What menstrual symptoms does marijuana help with?
“Really terrible cramps. Vaginal aches. When it feels like I'm trying to hold a bowling ball between my thighs. It can be a challenge calming down the elves in my uterus who insist on scraping on the interior walls with dull spoons.

How would you describe the way that cannabis alleviates the pain?
“For my period specifically, it helps numb the pain and lets me sleep. I unwind a bit.”

How do you use it?
“I usually just smoke a bit of a joint. I got a vape as a gift a couple years ago — haven't used it in almost a year. But I used it for a bit. Sometimes I smoke out of this beautiful rose quartz pipe I got as a Christmas gift from my cousin.”

Ashley, 32; Stouffville, Ont.

Just like Chloe, Ashley suffers from endometriosis, who battles this chronic condition on the daily.    

Ashley is still going through the process of getting her medical license, but she remains hopeful. “[The process was] pretty simple. After a couple of questions asked by my family doctor, she gave me the referral. Now I’m just waiting for the Medical Marijuana Clinic of Canada to review my medical history and book me an appointment.”

What menstrual symptoms do you hope your prescription will help alleviate? “The ongoing feeling of wanting to just lie in the fetal position most of the day.”

Have to tried cannabis for period pain before?
“Yes. I found the gummies (or any edibles) work best.”

Lara, 38; Edmonton, Alta.

Lara was given sound advice by her healthcare practitioner before testing the marijuana waters for her menstruation pain. “My doctor told me that as a responsible doctor, she must warn me that marijuana can come with some side effects, both physical and mental,” she says. “But [my doctor] also pointed out that any prescription drug she could offer me would come with its own set of potential side effects, and she left it up to me to decide what route I'd like to take.”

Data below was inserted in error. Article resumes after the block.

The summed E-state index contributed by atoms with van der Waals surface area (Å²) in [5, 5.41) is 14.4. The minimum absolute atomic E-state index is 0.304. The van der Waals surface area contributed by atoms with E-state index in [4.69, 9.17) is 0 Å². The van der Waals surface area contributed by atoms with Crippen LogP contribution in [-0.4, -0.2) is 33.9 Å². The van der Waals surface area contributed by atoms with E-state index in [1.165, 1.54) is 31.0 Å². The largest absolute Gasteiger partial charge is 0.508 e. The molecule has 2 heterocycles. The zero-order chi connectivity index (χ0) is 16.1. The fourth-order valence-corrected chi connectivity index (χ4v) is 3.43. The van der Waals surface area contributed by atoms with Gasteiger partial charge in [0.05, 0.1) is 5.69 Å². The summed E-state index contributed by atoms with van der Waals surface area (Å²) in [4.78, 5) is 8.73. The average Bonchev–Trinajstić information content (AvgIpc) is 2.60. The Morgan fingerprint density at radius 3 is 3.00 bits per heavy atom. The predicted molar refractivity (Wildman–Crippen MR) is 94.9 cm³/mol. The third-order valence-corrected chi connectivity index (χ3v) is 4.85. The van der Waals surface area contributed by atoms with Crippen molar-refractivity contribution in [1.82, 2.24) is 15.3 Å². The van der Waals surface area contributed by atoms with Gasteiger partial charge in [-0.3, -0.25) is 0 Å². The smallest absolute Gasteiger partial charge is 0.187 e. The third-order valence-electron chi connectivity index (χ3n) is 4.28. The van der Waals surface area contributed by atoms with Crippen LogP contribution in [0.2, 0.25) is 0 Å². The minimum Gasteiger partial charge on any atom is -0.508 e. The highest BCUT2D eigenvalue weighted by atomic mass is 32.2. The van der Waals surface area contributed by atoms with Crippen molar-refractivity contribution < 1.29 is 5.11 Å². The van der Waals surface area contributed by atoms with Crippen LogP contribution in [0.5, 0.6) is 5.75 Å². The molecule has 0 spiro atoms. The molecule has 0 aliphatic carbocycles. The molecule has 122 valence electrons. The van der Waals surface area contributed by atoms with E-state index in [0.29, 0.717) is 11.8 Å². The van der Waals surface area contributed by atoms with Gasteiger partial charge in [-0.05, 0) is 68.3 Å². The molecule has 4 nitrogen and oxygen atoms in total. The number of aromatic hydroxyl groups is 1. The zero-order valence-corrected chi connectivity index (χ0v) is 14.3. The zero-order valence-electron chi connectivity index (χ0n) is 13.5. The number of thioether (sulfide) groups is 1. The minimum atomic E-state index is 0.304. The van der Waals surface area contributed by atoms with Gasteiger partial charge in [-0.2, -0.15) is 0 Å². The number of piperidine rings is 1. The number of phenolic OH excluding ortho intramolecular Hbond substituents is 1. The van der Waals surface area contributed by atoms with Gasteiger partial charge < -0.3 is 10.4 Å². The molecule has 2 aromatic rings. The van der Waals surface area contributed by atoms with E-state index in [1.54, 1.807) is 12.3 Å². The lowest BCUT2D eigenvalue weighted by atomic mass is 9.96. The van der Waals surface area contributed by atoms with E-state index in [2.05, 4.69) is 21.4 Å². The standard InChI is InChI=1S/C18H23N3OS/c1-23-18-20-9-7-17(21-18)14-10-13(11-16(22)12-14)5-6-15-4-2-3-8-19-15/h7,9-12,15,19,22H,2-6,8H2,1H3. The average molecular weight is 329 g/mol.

What menstrual symptoms does marijuana help with?
“I always have debilitating cramps on the first day of my period. Despite a slew of hormone-related issues like PCOS, cramps, so I'm told, are not directly related to any of it. So my doctors and I still don't know why my cramps are so painful, and so resistant to painkillers.”

How would you describe the way that cannabis alleviates the pain?
“Marijuana completely, completely stops my cramps, which are the only symptom I need to manage during my periods. When I ingest weed to alleviate cramps, it kind of replaces the pain with a warm tingly feeling, too... it's super weird, but it feels nice and calming.”

How do you use it?
“I have tried edible cannabis for menstrual cramps, and it works. I'm extremely sensitive to it though, so I pretty much stay in bed all day in these instances. That said, prescription painkillers I've taken in the past have left me bedridden, too, but they're half as effective for me, and come with side effects of their own, like severe nausea and sweating.”

Do you use cannabis to manage your periods? Let’s continue the conversation in the comments below.

Featured image by @kattakesphotos, via Instagram